must be in writing, a matter not shown to exist here. Moreover, no such agreement could or should fetter the judge in his duty to set punishment. In Burton v. State, 40 Ala. App. 146, 109 So.2d 311, we find:

“In addition the alleged agreement which counsel for appellant contends was made was beyond the power of defense counsel and the solicitor to make, in that the sentence to be imposed was within the sole province of the jury [we here interpolate “court” for this crime], and the matter of probation was in the sole province of the court.” (Bracketed matter added.)

We have heretofore noted that we have no fluoroscope to view in retrospect the flux of the trial judge’s mind as he considers the question of fixing punishment.

Petitioner cites us to Hill v. Holman, D.C., 255 F. Supp. 924, which seems to imply that for a state judge to ignore prior time served on an “erroneous” sentence is to put a in terrorem clause in state post conviction procedure.

Hill v. Holman, supra, is not here factually analogous. It involved multiple state court sentences. On new trial, the plea of guilt was addressed to a lesser included offense.

Hill v. Holman, supra, is not pertinent here because: (1) it is a Federal habeas corpus case not taken to the Supreme Court of the United States;[3] (2) it involved on second trial (on a robbery indictment) a plea of guilt to grand larceny, the punishment for which ranges from one up to ten years; (3) from a careful scrutiny of the opinion, we are not privy to whatever evidence was laid before the District Court showing how the State trial judge ignored the 1958-1964 confinement in resentencing Hill for a minimum term in case No. 91715; (4) whatever the mathematical merits, that case, as we above noted, involved not only four separate indictments but also in No. 91715 a plea of guilty to an embraced non-capital offense.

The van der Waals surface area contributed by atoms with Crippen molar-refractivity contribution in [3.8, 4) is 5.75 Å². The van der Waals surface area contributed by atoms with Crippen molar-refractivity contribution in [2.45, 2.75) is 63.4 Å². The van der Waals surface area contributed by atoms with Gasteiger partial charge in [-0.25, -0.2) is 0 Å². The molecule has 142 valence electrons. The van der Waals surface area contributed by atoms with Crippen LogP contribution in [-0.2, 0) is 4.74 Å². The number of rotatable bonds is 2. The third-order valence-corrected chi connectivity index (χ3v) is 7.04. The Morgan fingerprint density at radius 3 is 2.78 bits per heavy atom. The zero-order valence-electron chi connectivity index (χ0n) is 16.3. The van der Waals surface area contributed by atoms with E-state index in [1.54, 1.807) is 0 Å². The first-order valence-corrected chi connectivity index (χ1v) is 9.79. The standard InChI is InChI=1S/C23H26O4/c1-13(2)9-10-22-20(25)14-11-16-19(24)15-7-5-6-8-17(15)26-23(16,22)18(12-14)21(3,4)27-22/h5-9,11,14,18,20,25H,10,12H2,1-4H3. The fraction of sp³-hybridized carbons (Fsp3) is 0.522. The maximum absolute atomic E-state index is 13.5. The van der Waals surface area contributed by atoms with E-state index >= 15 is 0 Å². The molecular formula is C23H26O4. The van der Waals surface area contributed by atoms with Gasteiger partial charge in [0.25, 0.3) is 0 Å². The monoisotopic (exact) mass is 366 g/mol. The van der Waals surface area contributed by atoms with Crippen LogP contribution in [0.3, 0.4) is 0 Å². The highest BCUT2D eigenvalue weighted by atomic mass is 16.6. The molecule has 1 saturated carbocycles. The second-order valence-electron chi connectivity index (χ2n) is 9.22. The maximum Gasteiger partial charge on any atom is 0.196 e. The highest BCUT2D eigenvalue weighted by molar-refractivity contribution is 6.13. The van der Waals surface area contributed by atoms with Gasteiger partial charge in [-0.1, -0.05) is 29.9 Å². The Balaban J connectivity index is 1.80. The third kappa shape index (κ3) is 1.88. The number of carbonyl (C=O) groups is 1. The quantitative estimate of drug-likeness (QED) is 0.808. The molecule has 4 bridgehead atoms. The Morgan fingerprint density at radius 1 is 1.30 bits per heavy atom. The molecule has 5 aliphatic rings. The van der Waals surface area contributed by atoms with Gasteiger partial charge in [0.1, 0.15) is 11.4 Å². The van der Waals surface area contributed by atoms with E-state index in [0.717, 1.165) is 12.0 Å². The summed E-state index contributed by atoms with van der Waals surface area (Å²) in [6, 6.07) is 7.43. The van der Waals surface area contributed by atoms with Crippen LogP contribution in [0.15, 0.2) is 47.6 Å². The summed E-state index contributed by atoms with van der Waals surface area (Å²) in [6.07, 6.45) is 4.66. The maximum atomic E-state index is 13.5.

Closer to the instant appeal is Patton v. State of North Carolina, D.C., 256 F. Supp. 225. There Patton first on nolo contendere to robbery (which carried thirty years statutory maximum) was, absent assistance of counsel, sentenced in 1960 to a term of twenty years; and, second, after Gideon, was awarded a new trial, furnished counsel, pled not guilty, and on conviction again was sentenced to twenty years. Patton had already served at least four years.

However, the Supreme Court of North Carolina had refused to read a presumption of sacrosanctity into a first sentence as a maximum metewand. That is, if the time actually served plus the second sentence did not pass the statutory maximum, the second sentence was not prima facie excessive.

In discharging Patton conditionally, after citing Dowd v. United States ex rel. Cook, 340 U.S. 206, 71 S.Ct. 262, 95 L.Ed. 215, and Cochran v. State of Kansas, 316 U.S. 255, 62 S.Ct. 1068, 86 L.Ed. 1453, for the proposition “that at a second * * * trial credit for time served under a previous invalid sentence must be given,” the court remarked:

“* * * Harsher punishment may constitutionally be imposed at a second trial — but there must be a reason for it, and the reason must be discernible.”